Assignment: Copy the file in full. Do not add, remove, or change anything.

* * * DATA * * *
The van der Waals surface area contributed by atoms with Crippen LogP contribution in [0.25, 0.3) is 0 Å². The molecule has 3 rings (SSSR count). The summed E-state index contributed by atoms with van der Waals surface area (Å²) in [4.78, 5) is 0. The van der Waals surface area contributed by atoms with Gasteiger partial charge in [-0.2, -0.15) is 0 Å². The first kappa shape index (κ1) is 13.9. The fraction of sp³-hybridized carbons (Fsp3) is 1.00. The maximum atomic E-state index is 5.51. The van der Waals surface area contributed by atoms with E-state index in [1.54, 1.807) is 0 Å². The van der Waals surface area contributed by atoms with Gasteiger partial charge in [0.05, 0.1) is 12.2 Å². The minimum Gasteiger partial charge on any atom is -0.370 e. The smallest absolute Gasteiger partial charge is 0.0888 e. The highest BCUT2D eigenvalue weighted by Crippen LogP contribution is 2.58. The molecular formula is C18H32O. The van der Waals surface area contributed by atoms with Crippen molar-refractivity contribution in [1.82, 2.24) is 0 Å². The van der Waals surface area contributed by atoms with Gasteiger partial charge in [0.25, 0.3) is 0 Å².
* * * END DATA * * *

The van der Waals surface area contributed by atoms with Crippen LogP contribution in [0.25, 0.3) is 0 Å². The molecule has 3 rings (SSSR count). The summed E-state index contributed by atoms with van der Waals surface area (Å²) in [4.78, 5) is 0. The van der Waals surface area contributed by atoms with Gasteiger partial charge in [-0.2, -0.15) is 0 Å². The first kappa shape index (κ1) is 13.9. The fraction of sp³-hybridized carbons (Fsp3) is 1.00. The maximum atomic E-state index is 5.51. The van der Waals surface area contributed by atoms with E-state index in [1.54, 1.807) is 0 Å². The van der Waals surface area contributed by atoms with Gasteiger partial charge in [0.05, 0.1) is 12.2 Å². The minimum Gasteiger partial charge on any atom is -0.370 e. The smallest absolute Gasteiger partial charge is 0.0888 e. The highest BCUT2D eigenvalue weighted by Crippen LogP contribution is 2.58. The molecular formula is C18H32O. The van der Waals surface area contributed by atoms with Crippen molar-refractivity contribution in [1.82, 2.24) is 0 Å². The van der Waals surface area contributed by atoms with Gasteiger partial charge in [0.25, 0.3) is 0 Å².